Walking Solo: Leith’s Harbours & Wetlands

Posted by in June's Magazine

Carolyn McKerracher

This week, I’ve been working from home.  

Now, when I say, ‘working from home’, I mean I’m trying to develop a couple of my own ideas, unpaid of course. Having spent much of my life in jobs I hated, all of which had a detrimental effect on my mental health, I’m once again taking a risk and trying to go it alone. 


Now, when I say, ‘go it alone’, I mean protect some space to develop these fore-mentioned ideas, whilst also fitting in paid sessional work elsewhere (which I love), to pay the mortgage and eat cake. Not necessarily in that order.

I haven’t got the balance right yet, but I’m working on it. Life is too short to spend most of it hating your job. Some people manage this, whilst living for the weekends. But I couldn’t. I can’t. No more.

Today, feeling the need for a walk to clear my head and improve creativity (honestly, it works), but not having the time to venture off down the coast, I decided to walk local.  

This month, Leith is buzzing with Hidden Door and the Jazz and Leith Festivals, so why not add in some time out and take a surprisingly diverse promenade around the hidden neuks and crannies of North East Edinburgh?

The adventure starts on the north side of Constitution St, outside the Royal Bank of Scotland (for how much longer we ask?). Walk up towards the now defunct casino, left onto Ocean Drive, then first right onto Stevedore Place, which provides a terrific view of Albert Dock. Follow the path to the left, along old railway tracks to a gravity defying chain sculpture then turn right, back onto Ocean Drive.

Ahead, on the right, is the HQ of the Vine Trust, a charitable development agency, which works with poor communities in Tanzania and Peru. The barge sits opposite the imposing bow of HMS Fingal, a luxury, floating hotel, prices from £200 per night.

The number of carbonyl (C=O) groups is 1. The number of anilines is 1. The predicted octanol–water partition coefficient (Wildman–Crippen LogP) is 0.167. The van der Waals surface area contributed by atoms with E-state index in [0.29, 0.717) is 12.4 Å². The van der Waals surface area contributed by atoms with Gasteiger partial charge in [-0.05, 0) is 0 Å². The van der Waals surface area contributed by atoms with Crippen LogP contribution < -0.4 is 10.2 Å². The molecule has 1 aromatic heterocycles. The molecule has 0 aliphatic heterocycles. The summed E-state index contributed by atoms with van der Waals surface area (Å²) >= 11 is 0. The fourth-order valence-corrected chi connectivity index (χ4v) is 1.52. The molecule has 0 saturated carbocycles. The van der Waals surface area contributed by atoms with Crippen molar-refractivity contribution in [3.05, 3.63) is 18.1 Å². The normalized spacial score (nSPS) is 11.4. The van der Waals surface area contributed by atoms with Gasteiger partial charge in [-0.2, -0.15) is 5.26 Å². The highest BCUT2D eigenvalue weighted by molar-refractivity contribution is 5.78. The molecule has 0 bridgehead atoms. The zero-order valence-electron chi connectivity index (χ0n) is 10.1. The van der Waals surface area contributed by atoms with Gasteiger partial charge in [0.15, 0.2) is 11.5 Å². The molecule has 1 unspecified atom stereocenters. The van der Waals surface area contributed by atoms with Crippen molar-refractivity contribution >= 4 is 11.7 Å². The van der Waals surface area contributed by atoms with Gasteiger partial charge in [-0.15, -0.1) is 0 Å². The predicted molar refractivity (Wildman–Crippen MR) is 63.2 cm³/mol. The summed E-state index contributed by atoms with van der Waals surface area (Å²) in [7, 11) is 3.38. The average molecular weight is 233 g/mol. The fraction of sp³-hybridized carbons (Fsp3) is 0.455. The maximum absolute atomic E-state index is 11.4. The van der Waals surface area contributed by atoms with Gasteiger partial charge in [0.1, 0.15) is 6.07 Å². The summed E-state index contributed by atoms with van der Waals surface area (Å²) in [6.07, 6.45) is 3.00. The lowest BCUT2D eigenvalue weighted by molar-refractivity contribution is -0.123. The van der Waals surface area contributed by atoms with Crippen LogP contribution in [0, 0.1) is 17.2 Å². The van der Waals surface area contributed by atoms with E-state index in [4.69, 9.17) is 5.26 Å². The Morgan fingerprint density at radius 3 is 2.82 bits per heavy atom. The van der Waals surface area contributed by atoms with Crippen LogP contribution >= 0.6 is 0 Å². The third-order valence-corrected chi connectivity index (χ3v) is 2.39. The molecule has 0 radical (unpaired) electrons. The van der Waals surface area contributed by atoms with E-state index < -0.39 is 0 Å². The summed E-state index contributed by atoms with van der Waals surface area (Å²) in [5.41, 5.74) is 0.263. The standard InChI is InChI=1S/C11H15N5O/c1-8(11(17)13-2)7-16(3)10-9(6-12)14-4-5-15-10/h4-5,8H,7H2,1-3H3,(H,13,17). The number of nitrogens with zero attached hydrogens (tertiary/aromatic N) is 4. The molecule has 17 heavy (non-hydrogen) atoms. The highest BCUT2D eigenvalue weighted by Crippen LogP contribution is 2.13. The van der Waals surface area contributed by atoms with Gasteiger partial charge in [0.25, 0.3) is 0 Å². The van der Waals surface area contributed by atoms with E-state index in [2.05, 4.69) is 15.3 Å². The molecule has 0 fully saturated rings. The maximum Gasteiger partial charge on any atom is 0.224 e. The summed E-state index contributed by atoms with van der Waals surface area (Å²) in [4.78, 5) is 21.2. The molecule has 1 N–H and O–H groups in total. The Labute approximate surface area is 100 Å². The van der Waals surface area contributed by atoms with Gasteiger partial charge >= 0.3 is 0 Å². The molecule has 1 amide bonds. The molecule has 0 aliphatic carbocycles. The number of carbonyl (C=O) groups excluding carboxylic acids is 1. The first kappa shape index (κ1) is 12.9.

Newhaven Harbour from the Fishmarket

Keep following Ocean Drive, past the blue bridge, Rennie’s Isle, the Scottish Government and the ongoing housing developments, then turn right at the roundabout and head up to the sign for ‘Britannia Walk – view point picnic area’ (who knew?), past the memorial to Captain Thomas Peck Hunter, awarded the first Victoria Cross to the Royal Marines in WWII. Follow the arrow to the back of OT and past The Steel Shed, the former home of DOK, the not-for-profit contemporary artist organisation, who had to hand over the premises to a developer. There, at the far end of an old jetty, stands Leith Docks Man, the sixth and final sculpture in Antony Gormley’s ‘6 Times’ series.  

After your picnic, retrace your steps then walk along the front of OT, up to the big roundabout. Turn right onto Melrose Drive and head past Forth Ports’ cruise ship terminal, where, if you’re lucky, a big boat may be in.

Just past the terminal, on the left, is Marine Parade Graffiti Wall, which, at 300m, is the longest graffiti wall in the UK, created by over 80 artists from around the world as a partnership between The State of Leith, Mainline store, Spectrum Arts and the City of Edinburgh Council. 

Keep walking, past Chancelot Mill and Asda, then cross Sandpiper Drive to Sandpiper Road and take the first right onto Glenarm Place, then left onto Windrush Drive.

Next, take a shortcut on the well-worn track (not very John Muir) across the greenspace and turn right onto Western Harbour Drive. Despite the isolated feeling to the development at Platinum Point (a café or two would be nice), the new greenspaces have potential. Follow the avenue of lime and beech trees all the way to the bottom of the road and stop and peer through the wire meshing to admire the pond and wetlands. 

Just past the terminal, on the left, is Marine Parade Graffiti Wall, which, at 300m, is the longest graffiti wall in the UK

It’s unclear why these are fenced off, but hopefully this is part of someone’s grand plan for the area. At the very end, turn left, then right onto a white chalk path at Lighthouse Park, an unexpected haven of wildflowers, mixed woodland, a conifer plantation and magnificent views across the Forth.

After pausing to fill your lungs with sea air, follow the Western Harbour Breakwater along the edge of the sea, past the David Lloyd gym, the back of the Premier Inn and up to the idyllic Newhaven Harbour, perhaps stopping off for fish (cooked or otherwise) at Newhaven Fishmarket.

From there, either follow Lindsay Road back to the Shore, or retrace your steps via Asda. Or, take a short detour up Hawthornvale; bear left onto the cycle path, then turn right to Milk Café at the Sculpture workshop. Another peaceful haven of trees, wildflowers, birdsong – and cake. 

Thus revived, I headed home, to work, to plan, to dream.

Info: For more photographs,
see WalkingSolo.Scot on Instagram

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